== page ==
Once again, the biggest thing that happened in robotics this week was apparently something about a giant robot duel, despite the fact that we posted some absolutely excellent stuff about robot arms control and simulated evolution in leafcutter ants. But, it’s basically impossible to compete with giant robot duels, so that’s what we’re starting with today.
I kiiinda don’t know if I agree with Peter Diamandis saying that this will move the entire field of robotics forward, and being a robot purist, I have to say that this isn’t exactly what I’d call a robot. But as curmudgeonly as I’m trying to be, I’m still getting stoked about this: all the people involved are stone-cold pros. One of them, Douglas Stephen from IHMC, will be helping MegaBots develop a balance algorithm that he says is basically just like the one shown in the video below, except “way bigger.”
Their Kickstarter campaign has a $1 million stretch goal to get IHMC officially involved to develop a “a custom high-end balance control system,” so hit up the link below to contribute, and it’ll only cost you $1,000 for a ride in the robot, and just $1,500 to do something reckless with its weapons.
[ Kickstarter ]
You know who seriously needs a million dollar balancing algorithm? This poor little NAO:
Flimmer is a UAV (Unmanned Aerial/Aquatic Vehicle) that can fly and swim, but only in that order:
[ NRL ]
Here’s an idea for a CubeSat-sized unfolding rover that was built from scratch by Erin Kennedy, who we’ve written about before. It’s still a work in progress, but it’s looking good:
[ RobotGrrl ]
These rovers are slightly more complicated and expensive:
I was just off camera to the left at 3:03, and I still get a warm fuzzy feeling when I remember being at JPL when Curiosity landed. Definitely looking forward to more robots on Mars.
[ JPL ]
Calling this 3D melted glass printer a robot is a bit of a stretch, but the video is amazing:
They’re small, they’re mostly plastic, and their lifetime is measured in seconds: meet 10 brand new killer robots from Fetch Robotics:
“The Fetch Folk came together to build killer robots because sometimes it can be just as much fun to break things as it is to create them. And of course we fully support Fetchers building killer robots in the office to compete in the Fetch Robotics Weaponized Plastic Fighting League which we held during our one year Fetch Fest (a.k.a. Fetchival).”
[ Fetch Robotics ]
Fotokite has been looking pretty awesome since at least 2014, and now it’s on Indiegogo:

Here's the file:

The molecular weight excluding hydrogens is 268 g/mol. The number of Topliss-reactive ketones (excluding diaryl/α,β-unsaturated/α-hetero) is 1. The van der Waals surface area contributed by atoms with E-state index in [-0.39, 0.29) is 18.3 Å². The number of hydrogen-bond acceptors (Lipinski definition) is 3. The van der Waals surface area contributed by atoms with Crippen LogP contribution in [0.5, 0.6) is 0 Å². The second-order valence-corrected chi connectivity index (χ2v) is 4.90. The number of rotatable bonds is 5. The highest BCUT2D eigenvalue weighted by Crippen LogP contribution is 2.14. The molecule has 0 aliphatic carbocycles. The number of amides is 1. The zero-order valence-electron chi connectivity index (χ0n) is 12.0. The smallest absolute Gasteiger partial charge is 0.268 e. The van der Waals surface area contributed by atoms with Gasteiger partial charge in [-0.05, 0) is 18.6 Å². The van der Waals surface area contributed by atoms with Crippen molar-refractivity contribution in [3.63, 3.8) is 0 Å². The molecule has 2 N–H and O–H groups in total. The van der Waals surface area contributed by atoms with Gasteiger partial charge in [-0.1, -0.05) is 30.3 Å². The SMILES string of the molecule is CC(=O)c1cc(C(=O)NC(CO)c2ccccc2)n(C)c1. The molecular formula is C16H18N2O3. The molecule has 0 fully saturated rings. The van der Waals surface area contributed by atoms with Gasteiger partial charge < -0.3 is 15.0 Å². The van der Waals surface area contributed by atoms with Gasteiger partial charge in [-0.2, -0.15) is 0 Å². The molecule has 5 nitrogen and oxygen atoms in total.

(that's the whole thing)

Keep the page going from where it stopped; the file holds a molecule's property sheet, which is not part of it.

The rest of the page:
[ Fotokite ] via [ Indiegogo ]
Integrating a collaborative robot into your shop has never been easier, according to Robotiq:
See? It only took 1 minute 49 seconds. Can’t get much easier than that.
[ Robotiq ]
Twenty five million steps is a lot of steps: about 19,000 kilometers worth, according to the Internet, and each one made possible by Ekso’s exoskeletons:
[ Ekso Bionics ]
Zano is a bit behind on its Kickstarter promises, but at least it looks like they do have a drone that does seem to fly and do dynamic obstacle avoidance while making one of the worst drone noises I’ve ever heard:
[ Zano ]
iRobot is probably best known for its vacuums and military robots. If you want, though, they’ll sell you robots that can do other stuff, too:
[ iRobot ]
An “Intelligent Search And Rescue Teleoperation Robot” project from Beijing University of Technology:
The torso integrates several products such as two UR5 robot arms, one Shadow hand, one gripper and our GUARDIAN (Mobile Platform). Also, it includes a stereo camera and a PTZ. All of its components are based on ROS.
Via [ Robotnik ]
I don’t know what this robot video wins, but it really should win something:
Over on RoboHub, it’s round two of their Robot Launch Competition, where you can vote for the robot startup idea that you like the best. Here are a few of our (totally unbiased) favorites:
Luvozo is developing SAM, the world’s first robotic concierge for senior living communities.
[ Luvozo ]
IFM Technologies developed the world’s first quadrotor that offers reliable indoor localization “out-of-the-box”.
[ IFM Technologies ]
With the cost of DNA sequencing plummeting faster than Moore’s law, automation needs in biology labs are drastically changing.
[ RoboHub ]
Earlier this week, Kate Darling, who writes excellent articlesfor usfrom time to time, gave a talk at a conference in Sweden called, er, The Conference. It’s an 18-minute discussion of robots, humans, and artificial intelligence, and it’s the perfect way to top off Video Friday:
[iframe //videos.theconference.se/v.ihtml/player.html?source=share&photo%5fid=12072562 allowfullscreen=true expand=1 height=349 width=620]
[ The Conference ]
Evan Ackerman is a senior editor at IEEE Spectrum. Since 2007, he has written over 6,000 articles on robotics and technology. He has a degree in Martian geology and is excellent at playing bagpipes.